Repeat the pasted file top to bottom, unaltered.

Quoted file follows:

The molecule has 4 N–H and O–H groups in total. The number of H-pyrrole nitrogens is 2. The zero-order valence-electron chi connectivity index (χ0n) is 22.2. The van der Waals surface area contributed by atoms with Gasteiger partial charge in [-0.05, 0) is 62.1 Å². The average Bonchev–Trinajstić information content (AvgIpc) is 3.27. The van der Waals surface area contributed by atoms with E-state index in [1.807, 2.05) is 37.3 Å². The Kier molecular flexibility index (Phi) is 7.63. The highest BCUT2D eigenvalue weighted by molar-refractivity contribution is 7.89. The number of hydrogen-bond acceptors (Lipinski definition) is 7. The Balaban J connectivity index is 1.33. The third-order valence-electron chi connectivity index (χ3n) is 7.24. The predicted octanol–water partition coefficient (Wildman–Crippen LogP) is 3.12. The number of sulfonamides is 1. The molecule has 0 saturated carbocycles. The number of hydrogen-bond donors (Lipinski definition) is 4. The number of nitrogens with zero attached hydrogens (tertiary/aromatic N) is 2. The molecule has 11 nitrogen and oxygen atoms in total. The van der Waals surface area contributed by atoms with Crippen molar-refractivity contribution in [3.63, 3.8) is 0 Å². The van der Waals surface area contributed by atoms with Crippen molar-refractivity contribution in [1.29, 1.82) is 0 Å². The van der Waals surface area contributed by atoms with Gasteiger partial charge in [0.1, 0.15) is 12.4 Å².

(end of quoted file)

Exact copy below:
The molecule has 4 N–H and O–H groups in total. The number of H-pyrrole nitrogens is 2. The zero-order valence-electron chi connectivity index (χ0n) is 22.2. The van der Waals surface area contributed by atoms with Gasteiger partial charge in [-0.05, 0) is 62.1 Å². The average Bonchev–Trinajstić information content (AvgIpc) is 3.27. The van der Waals surface area contributed by atoms with E-state index in [1.807, 2.05) is 37.3 Å². The Kier molecular flexibility index (Phi) is 7.63. The highest BCUT2D eigenvalue weighted by molar-refractivity contribution is 7.89. The number of hydrogen-bond acceptors (Lipinski definition) is 7. The Balaban J connectivity index is 1.33. The third-order valence-electron chi connectivity index (χ3n) is 7.24. The predicted octanol–water partition coefficient (Wildman–Crippen LogP) is 3.12. The number of sulfonamides is 1. The molecule has 0 saturated carbocycles. The number of hydrogen-bond donors (Lipinski definition) is 4. The number of nitrogens with zero attached hydrogens (tertiary/aromatic N) is 2. The molecule has 11 nitrogen and oxygen atoms in total. The van der Waals surface area contributed by atoms with Crippen molar-refractivity contribution in [3.63, 3.8) is 0 Å². The van der Waals surface area contributed by atoms with Crippen molar-refractivity contribution in [1.29, 1.82) is 0 Å². The van der Waals surface area contributed by atoms with Gasteiger partial charge in [0.1, 0.15) is 12.4 Å².